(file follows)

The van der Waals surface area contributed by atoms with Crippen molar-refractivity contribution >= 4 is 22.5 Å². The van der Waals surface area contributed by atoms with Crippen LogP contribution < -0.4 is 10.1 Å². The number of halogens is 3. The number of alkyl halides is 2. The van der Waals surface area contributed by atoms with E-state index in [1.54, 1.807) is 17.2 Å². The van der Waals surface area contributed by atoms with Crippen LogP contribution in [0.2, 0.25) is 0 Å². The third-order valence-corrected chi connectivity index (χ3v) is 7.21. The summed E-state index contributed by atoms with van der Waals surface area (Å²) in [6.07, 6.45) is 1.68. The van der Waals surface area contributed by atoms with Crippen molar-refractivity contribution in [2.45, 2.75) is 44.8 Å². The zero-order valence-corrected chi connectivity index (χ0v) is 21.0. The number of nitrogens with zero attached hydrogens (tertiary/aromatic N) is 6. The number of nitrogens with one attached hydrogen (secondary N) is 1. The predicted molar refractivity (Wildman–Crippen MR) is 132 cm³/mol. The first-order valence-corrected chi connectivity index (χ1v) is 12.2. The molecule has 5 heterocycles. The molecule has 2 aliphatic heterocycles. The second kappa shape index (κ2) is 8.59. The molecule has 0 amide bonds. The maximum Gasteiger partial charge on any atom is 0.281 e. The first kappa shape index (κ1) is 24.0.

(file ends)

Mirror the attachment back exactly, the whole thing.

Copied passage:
The van der Waals surface area contributed by atoms with Crippen molar-refractivity contribution >= 4 is 22.5 Å². The van der Waals surface area contributed by atoms with Crippen LogP contribution < -0.4 is 10.1 Å². The number of halogens is 3. The number of alkyl halides is 2. The van der Waals surface area contributed by atoms with E-state index in [1.54, 1.807) is 17.2 Å². The van der Waals surface area contributed by atoms with Crippen LogP contribution in [0.2, 0.25) is 0 Å². The third-order valence-corrected chi connectivity index (χ3v) is 7.21. The summed E-state index contributed by atoms with van der Waals surface area (Å²) in [6.07, 6.45) is 1.68. The van der Waals surface area contributed by atoms with Crippen molar-refractivity contribution in [2.45, 2.75) is 44.8 Å². The zero-order valence-corrected chi connectivity index (χ0v) is 21.0. The number of nitrogens with zero attached hydrogens (tertiary/aromatic N) is 6. The number of nitrogens with one attached hydrogen (secondary N) is 1. The predicted molar refractivity (Wildman–Crippen MR) is 132 cm³/mol. The first-order valence-corrected chi connectivity index (χ1v) is 12.2. The molecule has 5 heterocycles. The molecule has 2 aliphatic heterocycles. The second kappa shape index (κ2) is 8.59. The molecule has 0 amide bonds. The maximum Gasteiger partial charge on any atom is 0.281 e. The first kappa shape index (κ1) is 24.0.